"Getting to the World Series is a big accomplishment," said the manager of this ghostbuster crew, Joe Maddon. "Of course, winning it would be even greater than that. But I still believe that, in seasons to come, people are going to believe more easily now. They're not going to look for the next shoe to drop. They'll believe that something good is going to occur, as opposed to something bad."

But wait. Maybe those people actually crossed that threshold before the final out on this night. Maybe there was a sign from the heavens, in the ninth inning of this game, that it was OK to believe. Really.

It happened with one out in the ninth. On a 3-and-1 pitch from Aroldis Chapman to Carlos Ruiz. Ruiz swung at a 101 mph Chapman infernoball and got just enough of it to lift a high foul ball that drifted down the left-field line and floated just out of play -- into a section that looked waaayyyy too familiar to anyone who saw Game 6 of another NLCS, back in 2003.

"Somebody said to me that that one-out foul ball was right where [Steve] Bartman was," said Cubs catcher David Ross. "Somebody said that in the dugout. And I just said, 'Who cares, you know?' We've got one out and the guy on the mound throws 100. I like our chances.' ... So when he said, 'Ooh, that was right where Bartman was,' I just went, 'Perfect. It went all the way in the stands. Foul ball. So now we can win.'"

And three pitches later, what do you know? That's exactly what they did.

Mark Grace never had a night like this. Don Kessinger never felt a feeling like this. Sammy Sosa never hopped around Wrigley when the planets lined up like this.

But Baez? He was there. He was part of it. He was a cowinner of the NLCS MVP award -- along with Jon Lester -- on the night the Cubs booked their trip to the World Series.

"Crazy," he said. "It's crazy living this life right now."

And Russell? He was there, too. He pounded a second-inning double off Kershaw. He started the artful double play that turned Wrigley into a sea of noise, high-fives and selfies. And he spent the next hour and a half wandering around this magical ballpark with a smile on his face as wide as that street beyond the bleachers that was obviously named with him in mind.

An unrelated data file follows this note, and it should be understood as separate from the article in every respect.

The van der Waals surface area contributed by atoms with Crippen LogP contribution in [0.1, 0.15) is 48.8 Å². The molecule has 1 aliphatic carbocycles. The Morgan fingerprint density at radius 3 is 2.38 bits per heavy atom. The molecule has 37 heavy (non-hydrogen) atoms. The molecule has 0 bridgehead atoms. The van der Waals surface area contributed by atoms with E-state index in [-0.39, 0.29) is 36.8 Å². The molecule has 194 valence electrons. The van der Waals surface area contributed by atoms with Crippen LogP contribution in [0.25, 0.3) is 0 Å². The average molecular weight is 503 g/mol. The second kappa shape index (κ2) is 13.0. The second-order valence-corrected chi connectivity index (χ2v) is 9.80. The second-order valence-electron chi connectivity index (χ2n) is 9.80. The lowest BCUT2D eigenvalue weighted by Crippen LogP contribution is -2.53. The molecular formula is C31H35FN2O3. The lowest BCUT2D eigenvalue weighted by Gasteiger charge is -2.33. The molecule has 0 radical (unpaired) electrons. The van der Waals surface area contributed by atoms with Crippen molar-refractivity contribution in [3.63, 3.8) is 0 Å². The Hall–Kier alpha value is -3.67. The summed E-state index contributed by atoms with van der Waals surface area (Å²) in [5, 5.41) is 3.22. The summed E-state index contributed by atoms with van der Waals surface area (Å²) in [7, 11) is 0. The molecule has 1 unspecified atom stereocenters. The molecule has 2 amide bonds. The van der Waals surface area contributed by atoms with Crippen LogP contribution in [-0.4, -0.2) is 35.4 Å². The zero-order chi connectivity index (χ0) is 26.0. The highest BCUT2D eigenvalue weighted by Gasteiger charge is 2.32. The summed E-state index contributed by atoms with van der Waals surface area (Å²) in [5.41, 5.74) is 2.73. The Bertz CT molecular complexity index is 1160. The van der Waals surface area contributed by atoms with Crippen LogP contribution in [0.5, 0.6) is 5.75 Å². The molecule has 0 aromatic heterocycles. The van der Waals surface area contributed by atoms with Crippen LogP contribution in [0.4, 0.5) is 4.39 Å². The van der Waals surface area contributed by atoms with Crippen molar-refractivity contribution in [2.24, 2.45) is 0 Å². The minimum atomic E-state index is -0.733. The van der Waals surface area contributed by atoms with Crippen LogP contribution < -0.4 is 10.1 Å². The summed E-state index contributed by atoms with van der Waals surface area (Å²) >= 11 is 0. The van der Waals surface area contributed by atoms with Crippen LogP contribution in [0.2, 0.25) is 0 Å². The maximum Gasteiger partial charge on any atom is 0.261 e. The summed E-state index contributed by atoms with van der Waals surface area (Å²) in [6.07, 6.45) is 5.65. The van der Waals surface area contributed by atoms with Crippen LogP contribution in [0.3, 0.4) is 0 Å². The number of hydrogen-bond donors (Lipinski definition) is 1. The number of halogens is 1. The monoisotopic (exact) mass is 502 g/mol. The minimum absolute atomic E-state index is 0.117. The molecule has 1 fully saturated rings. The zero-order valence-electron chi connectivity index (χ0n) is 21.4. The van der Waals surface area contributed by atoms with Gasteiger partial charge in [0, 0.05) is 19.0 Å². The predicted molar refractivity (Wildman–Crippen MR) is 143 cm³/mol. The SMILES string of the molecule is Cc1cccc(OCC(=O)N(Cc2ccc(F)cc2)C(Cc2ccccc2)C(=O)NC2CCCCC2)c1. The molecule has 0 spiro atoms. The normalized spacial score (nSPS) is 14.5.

"We're going to the dance, man," he said. "And we're gonna dance."

And Ross? Yep, he was there, too. He didn't play on this night, though he did become part of a very cool feat when Willson Contreras homered in the fourth inning -- and made the Cubs the first team in history to have three different catchers (Contreras, Miguel Montero and Ross) hit home runs in the same postseason. But nevertheless, Ross was summoned to the victory podium behind second base -- along with the brass and the manager and the co-MVPs -- and the cheers were so loud, they filled up his eyes with emotion.

"There's been a feeling about this city since we landed [Friday morning]," Ross said, as he nears the end of his final season. "There's just a buzz here. Everybody's excited. This is the Holy Grail of sports championships. And this moment here just shows you how great this city is and these fans. It hasn't always been this way. But I think they appreciate it more, because they've had so many low times."

But five years ago, the Cubs hired a master of curse zapping named Theo Epstein to perform another baseball magic act. Then, in the fall of 2014, they hired a silver-haired renaissance man named Joseph J. Maddon to lead people, embrace the moments and change this culture. Well, you could feel that culture shifting again on Saturday, right before your eyeballs.

Asked whether he had allowed himself two years ago, back when the Cubs hired him, to picture the sights and sounds of what he called this "crazy cool" evening, Maddon shook his head, his eyes twinkling in the electric night.

"I just didn't want to do that," he said. "I wanted to be surprised. And it's just as you'd expect. But I don't even know what it looks like outside. Oh my God."

No kidding. Beyond those ivy-covered walls, the streets were thumping with life. But not just streets named Waveland and Clark and Addison. We're talking about many, many streets, stretched out across many, many miles, where life as these people had always known it had just shot all these folks into a cosmos they had never known.

These Cubs might have four more humongous baseball games to win. But they've already erased 71 years of history and heartbreak. So even now, nothing is quite the same anymore. And that's going to take some getting used to -- even for the Cubbies themselves.

Asked what he thought had changed on this night, Maddon answered with one powerful word: "Perception."

"You know that thing I'd always heard, about the Cubs being lovable losers, I never quite understood that," the manager said, "because that's not how I was raised. So getting here and really not paying attention to all the nonsense, the superstition that really has dragged a lot of people's minds down -- to escape that is great. Now we can just continue to move it forward."

That job -- the moving-it-forward part of the gig -- begins Tuesday in Cleveland. But first, the 2016 Chicago Cubs had another big job they had to get to.

As the sign in the stands said, they had to "party like it's 1945." And from the looks of things, they were up to that job, too -- almost as up to that job as the people whose lives they had just transformed.

"They're ready for this moment," Baez said of those people. "And we're ready for this moment."

So how long, he was asked, could they all celebrate what just happened here?

"Ooh," gushed the NLCS co-MVP. "Forever."